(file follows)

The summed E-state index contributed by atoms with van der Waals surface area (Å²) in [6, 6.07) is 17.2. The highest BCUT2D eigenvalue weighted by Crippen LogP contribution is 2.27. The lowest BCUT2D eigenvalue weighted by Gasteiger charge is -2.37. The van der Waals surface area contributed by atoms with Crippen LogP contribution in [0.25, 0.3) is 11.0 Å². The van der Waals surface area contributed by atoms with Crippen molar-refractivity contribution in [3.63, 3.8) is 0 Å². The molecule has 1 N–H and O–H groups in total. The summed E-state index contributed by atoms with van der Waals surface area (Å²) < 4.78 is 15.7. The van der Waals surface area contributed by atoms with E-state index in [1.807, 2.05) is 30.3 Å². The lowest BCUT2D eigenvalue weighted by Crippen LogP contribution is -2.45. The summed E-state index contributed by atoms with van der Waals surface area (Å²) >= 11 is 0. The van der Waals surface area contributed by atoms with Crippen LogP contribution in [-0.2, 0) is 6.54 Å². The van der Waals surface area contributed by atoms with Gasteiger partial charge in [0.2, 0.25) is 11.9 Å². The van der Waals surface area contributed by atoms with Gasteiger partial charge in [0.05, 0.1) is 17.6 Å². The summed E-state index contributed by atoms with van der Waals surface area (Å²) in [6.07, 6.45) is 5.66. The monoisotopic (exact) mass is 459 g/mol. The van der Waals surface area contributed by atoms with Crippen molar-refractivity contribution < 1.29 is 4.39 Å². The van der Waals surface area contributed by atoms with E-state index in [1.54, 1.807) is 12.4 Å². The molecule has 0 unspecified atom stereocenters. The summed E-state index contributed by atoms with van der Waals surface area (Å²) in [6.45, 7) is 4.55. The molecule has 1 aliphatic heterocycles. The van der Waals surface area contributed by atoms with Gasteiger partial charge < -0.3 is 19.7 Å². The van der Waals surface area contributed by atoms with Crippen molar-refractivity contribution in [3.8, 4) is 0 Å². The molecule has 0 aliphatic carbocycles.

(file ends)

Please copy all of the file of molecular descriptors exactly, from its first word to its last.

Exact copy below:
The summed E-state index contributed by atoms with van der Waals surface area (Å²) in [6, 6.07) is 17.2. The highest BCUT2D eigenvalue weighted by Crippen LogP contribution is 2.27. The lowest BCUT2D eigenvalue weighted by Gasteiger charge is -2.37. The van der Waals surface area contributed by atoms with Crippen LogP contribution in [0.25, 0.3) is 11.0 Å². The van der Waals surface area contributed by atoms with Crippen molar-refractivity contribution in [3.63, 3.8) is 0 Å². The molecule has 1 N–H and O–H groups in total. The summed E-state index contributed by atoms with van der Waals surface area (Å²) < 4.78 is 15.7. The van der Waals surface area contributed by atoms with E-state index in [1.807, 2.05) is 30.3 Å². The lowest BCUT2D eigenvalue weighted by Crippen LogP contribution is -2.45. The summed E-state index contributed by atoms with van der Waals surface area (Å²) >= 11 is 0. The van der Waals surface area contributed by atoms with Crippen LogP contribution in [-0.2, 0) is 6.54 Å². The van der Waals surface area contributed by atoms with Gasteiger partial charge in [0.2, 0.25) is 11.9 Å². The van der Waals surface area contributed by atoms with Gasteiger partial charge in [0.05, 0.1) is 17.6 Å². The summed E-state index contributed by atoms with van der Waals surface area (Å²) in [6.07, 6.45) is 5.66. The monoisotopic (exact) mass is 459 g/mol. The van der Waals surface area contributed by atoms with Crippen molar-refractivity contribution < 1.29 is 4.39 Å². The van der Waals surface area contributed by atoms with E-state index in [1.54, 1.807) is 12.4 Å². The molecule has 0 unspecified atom stereocenters. The summed E-state index contributed by atoms with van der Waals surface area (Å²) in [6.45, 7) is 4.55. The molecule has 1 aliphatic heterocycles. The van der Waals surface area contributed by atoms with Gasteiger partial charge < -0.3 is 19.7 Å². The van der Waals surface area contributed by atoms with Crippen molar-refractivity contribution in [3.8, 4) is 0 Å². The molecule has 0 aliphatic carbocycles.